“Get the door!” hollered stepmother from the back porch. Nkauj Yiv’s right hand stirred the steaming pot of zaub hau with great effort, her hand fanning down the developing smog with a great wooden spatula.
Nkauj Yiv’s felt her jaw hang. Her eyes did not blink at the sight of him. Just when she thought that she was only meeting with Richard, he appears before her.
The morning hadn’t gone as she’d hoped. Though she was able to cook a complete three course breakfast before leaving the house, Nkauj Yiv had forgotten the most important artifact before stepping out. Her shoe.
Created and Produced by Brad Barber (co-director/producer of the award-winning feature documentary Peace Officer), States of America is a new IFP supported documentary shorts series featuring one person in each of the 50 United States.
Soapsuds crawled up Nkauj Yiv’s forearms as she scrubbed the ash white Corelle dinner plate in a circular motion. Her scouring toughened, clockwise, counter clockwise, clockwise, scraping the food crud off the crevices of the plate.
Nkauj Yiv returned home that afternoon and immediately slipped out of her gown and got dressed before starting on dinner. Her father, stepmother, and stepsisters would be home any hour and she wouldn’t disappoint them without a cooked meal.
Nkauj Yiv was struck in astonishment. How had this man known her name? She froze in place. “Nkauj Yiv,” he said again. Through all the white noise that surrounded them, she couldn’t tear her gaze away from him.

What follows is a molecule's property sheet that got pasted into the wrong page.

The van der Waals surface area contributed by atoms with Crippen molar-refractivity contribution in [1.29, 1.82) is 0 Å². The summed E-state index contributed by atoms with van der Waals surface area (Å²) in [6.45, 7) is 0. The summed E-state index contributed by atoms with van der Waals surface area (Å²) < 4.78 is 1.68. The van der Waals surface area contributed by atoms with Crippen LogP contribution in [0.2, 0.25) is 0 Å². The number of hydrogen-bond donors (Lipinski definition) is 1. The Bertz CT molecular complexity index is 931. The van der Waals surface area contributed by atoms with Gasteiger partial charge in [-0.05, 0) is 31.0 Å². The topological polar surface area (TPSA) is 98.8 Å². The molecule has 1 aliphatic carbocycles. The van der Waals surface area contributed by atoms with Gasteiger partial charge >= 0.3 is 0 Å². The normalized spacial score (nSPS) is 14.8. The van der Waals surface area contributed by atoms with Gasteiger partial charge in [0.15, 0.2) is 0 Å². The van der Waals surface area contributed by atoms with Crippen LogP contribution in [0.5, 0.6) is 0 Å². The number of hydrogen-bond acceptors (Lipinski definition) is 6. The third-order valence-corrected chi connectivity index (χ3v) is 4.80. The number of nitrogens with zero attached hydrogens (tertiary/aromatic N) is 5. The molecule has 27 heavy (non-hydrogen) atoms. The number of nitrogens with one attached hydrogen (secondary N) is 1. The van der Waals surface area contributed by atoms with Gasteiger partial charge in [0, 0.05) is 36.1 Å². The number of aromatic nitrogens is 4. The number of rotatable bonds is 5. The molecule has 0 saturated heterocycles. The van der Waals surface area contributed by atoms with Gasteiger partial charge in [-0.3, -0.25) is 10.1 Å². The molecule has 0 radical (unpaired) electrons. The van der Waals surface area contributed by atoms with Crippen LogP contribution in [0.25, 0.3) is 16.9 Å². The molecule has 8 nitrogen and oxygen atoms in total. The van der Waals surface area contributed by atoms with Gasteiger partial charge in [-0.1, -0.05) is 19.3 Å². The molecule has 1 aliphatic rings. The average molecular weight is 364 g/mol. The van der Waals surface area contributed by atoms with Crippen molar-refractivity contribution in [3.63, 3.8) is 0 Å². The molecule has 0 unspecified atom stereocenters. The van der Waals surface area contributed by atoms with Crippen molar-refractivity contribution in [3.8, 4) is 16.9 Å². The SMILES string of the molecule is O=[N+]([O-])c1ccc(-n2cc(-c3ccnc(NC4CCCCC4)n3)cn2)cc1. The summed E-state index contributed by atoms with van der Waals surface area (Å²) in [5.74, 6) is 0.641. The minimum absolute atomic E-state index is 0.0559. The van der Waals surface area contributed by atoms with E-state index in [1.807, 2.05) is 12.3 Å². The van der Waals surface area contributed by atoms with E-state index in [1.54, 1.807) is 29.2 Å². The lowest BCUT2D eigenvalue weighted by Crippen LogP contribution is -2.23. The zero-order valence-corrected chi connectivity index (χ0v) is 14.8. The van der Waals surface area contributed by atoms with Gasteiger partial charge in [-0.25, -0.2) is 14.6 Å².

In October this year, coming up on the 45th anniversary of Lao people arriving in Minnesota, Vongsay published her first book. Entitled When Everything Was Everything, it recalls Vongsay’s own memories and imaginings as a young Lao refugee in the Twin Cities.
For the longest time in all of her eighteen years, Nkauj Yiv had known that she was destined to go to the RiverCentre New Year. It was the one place in the entire world that Hmong-Americans from all over America came to meet.
In August Theater Mu hosted a new May Lee-Yang play entitled, “The Korean Drama Addicts Guide to Losing Your Virginity.” Hmong Times caught up with Lee-Yang and asked her about her play.
That evening, Shengyeng’s older girl cousins and some of the housewives donned borrowed blue flip flops, and with pant legs folded up, knelt down before enormous pails filled with soapy water and took turns scrubbing pots, pans, plates, and silverware. It was always a scene Shengyeng enjoyed.
This is a trigger warning for trauma-survivors and persons who are sensitive to domestic violence/abuse details. Please refrain from reading the following article if you identify with these items. The following is intended for entertainment purposes only. Readers’ discretion is advised.